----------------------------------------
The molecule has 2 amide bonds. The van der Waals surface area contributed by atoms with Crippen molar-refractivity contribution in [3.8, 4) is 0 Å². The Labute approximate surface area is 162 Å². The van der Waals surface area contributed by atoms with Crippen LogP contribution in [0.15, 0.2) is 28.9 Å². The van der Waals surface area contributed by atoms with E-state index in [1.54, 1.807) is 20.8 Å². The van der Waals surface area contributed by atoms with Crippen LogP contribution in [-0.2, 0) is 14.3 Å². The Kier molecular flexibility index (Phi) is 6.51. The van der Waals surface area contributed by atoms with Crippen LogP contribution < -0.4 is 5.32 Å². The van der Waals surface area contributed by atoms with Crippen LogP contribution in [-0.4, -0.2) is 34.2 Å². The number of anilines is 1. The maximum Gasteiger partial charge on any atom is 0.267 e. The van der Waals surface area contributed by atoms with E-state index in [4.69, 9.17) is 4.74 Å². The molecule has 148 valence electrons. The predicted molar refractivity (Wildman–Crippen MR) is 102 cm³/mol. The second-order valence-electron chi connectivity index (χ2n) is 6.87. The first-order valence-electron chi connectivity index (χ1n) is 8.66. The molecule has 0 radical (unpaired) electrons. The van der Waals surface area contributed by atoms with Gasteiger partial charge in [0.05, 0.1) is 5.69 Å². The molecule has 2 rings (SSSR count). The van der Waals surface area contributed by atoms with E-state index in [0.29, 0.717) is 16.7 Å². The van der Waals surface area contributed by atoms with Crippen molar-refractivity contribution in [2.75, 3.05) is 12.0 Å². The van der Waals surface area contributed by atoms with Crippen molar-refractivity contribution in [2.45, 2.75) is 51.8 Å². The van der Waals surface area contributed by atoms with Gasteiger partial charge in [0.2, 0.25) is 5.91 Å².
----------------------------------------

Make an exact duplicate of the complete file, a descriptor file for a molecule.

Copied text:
The molecule has 2 amide bonds. The van der Waals surface area contributed by atoms with Crippen molar-refractivity contribution in [3.8, 4) is 0 Å². The Labute approximate surface area is 162 Å². The van der Waals surface area contributed by atoms with Crippen LogP contribution in [0.15, 0.2) is 28.9 Å². The van der Waals surface area contributed by atoms with E-state index in [1.54, 1.807) is 20.8 Å². The van der Waals surface area contributed by atoms with Crippen LogP contribution in [-0.2, 0) is 14.3 Å². The Kier molecular flexibility index (Phi) is 6.51. The van der Waals surface area contributed by atoms with Crippen LogP contribution < -0.4 is 5.32 Å². The van der Waals surface area contributed by atoms with Crippen LogP contribution in [-0.4, -0.2) is 34.2 Å². The number of anilines is 1. The maximum Gasteiger partial charge on any atom is 0.267 e. The van der Waals surface area contributed by atoms with E-state index in [4.69, 9.17) is 4.74 Å². The molecule has 148 valence electrons. The predicted molar refractivity (Wildman–Crippen MR) is 102 cm³/mol. The second-order valence-electron chi connectivity index (χ2n) is 6.87. The first-order valence-electron chi connectivity index (χ1n) is 8.66. The molecule has 0 radical (unpaired) electrons. The van der Waals surface area contributed by atoms with Gasteiger partial charge in [0.05, 0.1) is 5.69 Å². The molecule has 2 rings (SSSR count). The van der Waals surface area contributed by atoms with E-state index in [0.29, 0.717) is 16.7 Å². The van der Waals surface area contributed by atoms with Crippen molar-refractivity contribution in [2.75, 3.05) is 12.0 Å². The van der Waals surface area contributed by atoms with Crippen molar-refractivity contribution in [2.45, 2.75) is 51.8 Å². The van der Waals surface area contributed by atoms with Gasteiger partial charge in [0.2, 0.25) is 5.91 Å².